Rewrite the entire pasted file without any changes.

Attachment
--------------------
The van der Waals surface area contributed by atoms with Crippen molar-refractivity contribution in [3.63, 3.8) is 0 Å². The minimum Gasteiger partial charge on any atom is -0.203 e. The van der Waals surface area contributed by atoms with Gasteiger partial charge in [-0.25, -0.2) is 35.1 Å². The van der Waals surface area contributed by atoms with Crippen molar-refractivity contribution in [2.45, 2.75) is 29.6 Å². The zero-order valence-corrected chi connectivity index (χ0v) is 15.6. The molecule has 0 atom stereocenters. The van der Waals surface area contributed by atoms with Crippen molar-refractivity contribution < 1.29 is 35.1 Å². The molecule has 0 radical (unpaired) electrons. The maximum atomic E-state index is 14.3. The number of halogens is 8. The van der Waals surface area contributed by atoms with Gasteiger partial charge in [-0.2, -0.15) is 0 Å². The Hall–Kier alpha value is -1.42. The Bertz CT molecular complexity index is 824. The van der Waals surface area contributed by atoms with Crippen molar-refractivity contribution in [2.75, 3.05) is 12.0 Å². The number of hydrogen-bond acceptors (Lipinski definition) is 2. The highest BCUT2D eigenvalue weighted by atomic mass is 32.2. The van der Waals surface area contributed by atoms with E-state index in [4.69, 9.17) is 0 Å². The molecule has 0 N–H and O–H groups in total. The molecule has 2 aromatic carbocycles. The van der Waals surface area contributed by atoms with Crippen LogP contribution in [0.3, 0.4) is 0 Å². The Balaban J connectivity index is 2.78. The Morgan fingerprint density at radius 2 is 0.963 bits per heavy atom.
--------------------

The van der Waals surface area contributed by atoms with Crippen molar-refractivity contribution in [3.63, 3.8) is 0 Å². The minimum Gasteiger partial charge on any atom is -0.203 e. The van der Waals surface area contributed by atoms with Gasteiger partial charge in [-0.25, -0.2) is 35.1 Å². The van der Waals surface area contributed by atoms with Crippen molar-refractivity contribution in [2.45, 2.75) is 29.6 Å². The zero-order valence-corrected chi connectivity index (χ0v) is 15.6. The molecule has 0 atom stereocenters. The van der Waals surface area contributed by atoms with Crippen molar-refractivity contribution < 1.29 is 35.1 Å². The molecule has 0 radical (unpaired) electrons. The maximum atomic E-state index is 14.3. The number of halogens is 8. The van der Waals surface area contributed by atoms with Gasteiger partial charge in [-0.2, -0.15) is 0 Å². The Hall–Kier alpha value is -1.42. The Bertz CT molecular complexity index is 824. The van der Waals surface area contributed by atoms with Crippen molar-refractivity contribution in [2.75, 3.05) is 12.0 Å². The number of hydrogen-bond acceptors (Lipinski definition) is 2. The highest BCUT2D eigenvalue weighted by atomic mass is 32.2. The van der Waals surface area contributed by atoms with E-state index in [4.69, 9.17) is 0 Å². The molecule has 0 N–H and O–H groups in total. The molecule has 2 aromatic carbocycles. The van der Waals surface area contributed by atoms with Crippen LogP contribution in [0.3, 0.4) is 0 Å². The Balaban J connectivity index is 2.78. The Morgan fingerprint density at radius 2 is 0.963 bits per heavy atom.